Friday, January 17, 2020

Staying Relevant and Creating Timeless Fiction by JoAnn Durgin

Photo of a purse with the playbill for the play Private Lives

Staying Relevant and Creating Timeless Fiction

I’ve reached an age where I feel as though I’m “dating” myself at times by mentioning certain people, places, or events in history—meaning those from my lifetime. I’m not quite as old as dirt—yet!—and I don’t feel old except when met with the blank stares from youngsters. Mind you, I’m talking about 25-year-olds, not children.

Let me give you an example. This past October, I commissioned a one-of-a-kind purse at the annual Craftsmen’s Fair in Gatlinburg, Tennessee. The purse features a Broadway Playbill with legendary Hollywood “power” couple Elizabeth Taylor and Richard Burton (see photo). To anyone else, the purse might be considered a mere novelty, but it’s a true treasure for me and brings back fond memories. Why? Because, like many things in my life, there’s a story to be told.

In brief, back in the early 1980s, my mother and I traveled to Italy. We had a marvelous week there and then flew back into New York where my best friend and her mother met us for a four-day weekend. We somehow managed to get second-row tickets on opening night to a Noel Coward play, Private Lives, starring Taylor and Burton. The play had fared poorly in advance reviews during its trial run in Boston, but no one cared. And we, like everyone else, wanted to see the two legends on the same stage together! The celebrities were out in abundance, and we sat so close to the stage that Richard Burton’s spit actually landed on me!

Let’s switch to movies for a moment. In the newest movie version of Louisa May Alcott’s timeless Little Women, my primary “complaint” is that it sometimes slips into modern vernacular in a glaringly obvious way. By vernacular, I mean the everyday language spoken by people today as distinguished from the literary language I expected. Neither did their behavior always “fit” in with the setting and time period. They were sometimes too open, casual, and modern. Not only does Jo lapse into a “Yeah,” but Amy says “Thank you, thank you very much” in the same way Elvis Presley made famous. That statement jarred me out of the story and had me muttering in my popcorn! A couple kissing in a very public place in plain view of others? An editor requesting a “spicy” novel? I seem to be alone in this opinion (and I enjoyed the movie very much overall), but maybe it’s the fact that I am an author and expected a more faithful interpretation of one of my most beloved childhood novels.

You may wonder how this applies to writing novels. I’ve read historical novels that similarly lapse into modern terms and behavior. While I understand this style might attract more readers by being more identifiable, I believe it’s a personal decision from the author on how to best present their story. On the flip side, contemporary authors will often slide into using an overabundance of pop culture terms (brands, actors, movies, etc.). Not that I believe this is a bad thing (and who can keep up with constantly evolving technology?), but give your characters their proper due in terms of motivations, goals, needs, wants, fears, and insecurities. Because that’s what will ultimately hook and keep the reader connected with your story.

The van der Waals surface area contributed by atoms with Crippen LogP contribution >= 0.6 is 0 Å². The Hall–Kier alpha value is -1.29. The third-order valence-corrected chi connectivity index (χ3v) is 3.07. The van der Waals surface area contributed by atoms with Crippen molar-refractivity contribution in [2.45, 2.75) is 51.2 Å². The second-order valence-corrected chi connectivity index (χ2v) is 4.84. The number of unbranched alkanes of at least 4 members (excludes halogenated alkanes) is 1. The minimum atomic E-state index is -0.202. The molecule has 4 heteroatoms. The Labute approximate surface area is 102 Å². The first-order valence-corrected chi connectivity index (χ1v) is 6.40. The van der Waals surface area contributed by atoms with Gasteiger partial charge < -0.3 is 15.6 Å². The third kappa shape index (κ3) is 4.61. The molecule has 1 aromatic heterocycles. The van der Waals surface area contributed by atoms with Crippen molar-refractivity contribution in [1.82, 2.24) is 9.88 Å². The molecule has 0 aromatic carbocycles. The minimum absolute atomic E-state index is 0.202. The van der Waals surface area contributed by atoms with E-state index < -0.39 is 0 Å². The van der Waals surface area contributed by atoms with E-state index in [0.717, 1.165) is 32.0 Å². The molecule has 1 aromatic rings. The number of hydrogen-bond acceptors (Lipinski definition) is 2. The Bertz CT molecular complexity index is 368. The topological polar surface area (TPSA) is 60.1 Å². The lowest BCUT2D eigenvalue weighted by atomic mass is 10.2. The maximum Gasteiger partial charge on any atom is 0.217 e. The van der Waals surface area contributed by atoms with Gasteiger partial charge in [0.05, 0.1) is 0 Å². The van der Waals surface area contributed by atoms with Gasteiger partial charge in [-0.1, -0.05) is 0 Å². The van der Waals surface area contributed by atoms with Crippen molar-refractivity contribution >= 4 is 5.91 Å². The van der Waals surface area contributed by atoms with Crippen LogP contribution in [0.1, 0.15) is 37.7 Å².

So, how can authors stay relevant to readers of all ages? Write as the Lord leads, keeping in mind as you write that—no matter the genre or the setting—you want your stories to age well. If you can successfully accomplish that while remaining true to the setting and time period, like fine wine, they’ll go down that much easier tomorrow or fifty years from now. And that’s what will make them timeless.

Blessings, friends.
~ JoAnn

How to stay relevant in our novels from USA Today Bestselling Author JoAnn Durgin #seriouslywrite #encouragementforwriters via @Gr8tReads
How to make your writing timeless! Words of advice from JoAnn Durgin #seriouslywrite #encouragementforwriters via @Gr8tReads

Love on Assignment 
in Millcreek
Love on Assignment in Millcreek

Millcreek Christmas Series
Book 1

Lisbeth Lawrence never expected to be catapulted into a snowbank on a bitterly cold December night. Dazed and sprawled in the snow, she looks into the soulful eyes of the boy who’d stolen her heart ten years ago—he just didn’t know it. Rugged and more handsome than ever, he’s now a mystery man who travels the globe and turns up in town from time to time. The only person who knows the truth is one of Lisbeth’s physical therapy patients—and she’s not talking.

Miles Langston is close to personal and professional burnout when he’s given a unique assignment: go home to Millcreek, Connecticut, and regroup, recharge, and reconnect. What he didn’t plan on was accidentally sending a former classmate flying into a snowbank his first night back. “Lis” Lawrence, the quiet “good” girl with the prettiest eyes in school, has grown into a beauty who challenges his heart and mind from the get-go.

Brought together through their mutual love and care for his beloved grandmother, Miles and Lisbeth begin to experience miracles unfolding through the quiet good deeds of the “Millcreek Christmas Elf”…and in their own hearts. Can a man who rarely stays in one place for long find love and contentment with a woman firmly entrenched in little Millcreek?

JoAnn Durgin is a USA Today bestselling author of more than thirty contemporary Christian romance novels, including her signature Lewis Legacy Series. A native of southern Indiana, JoAnn likes to say she’s “been around in the nicest sense of the word” after living in four states across the country before returning to her hometown with her husband and three children. When she’s not writing, JoAnn loves to travel and spend time with their first grandchild, Amelia Grace.

Feel free to connect with her at 
or via her website at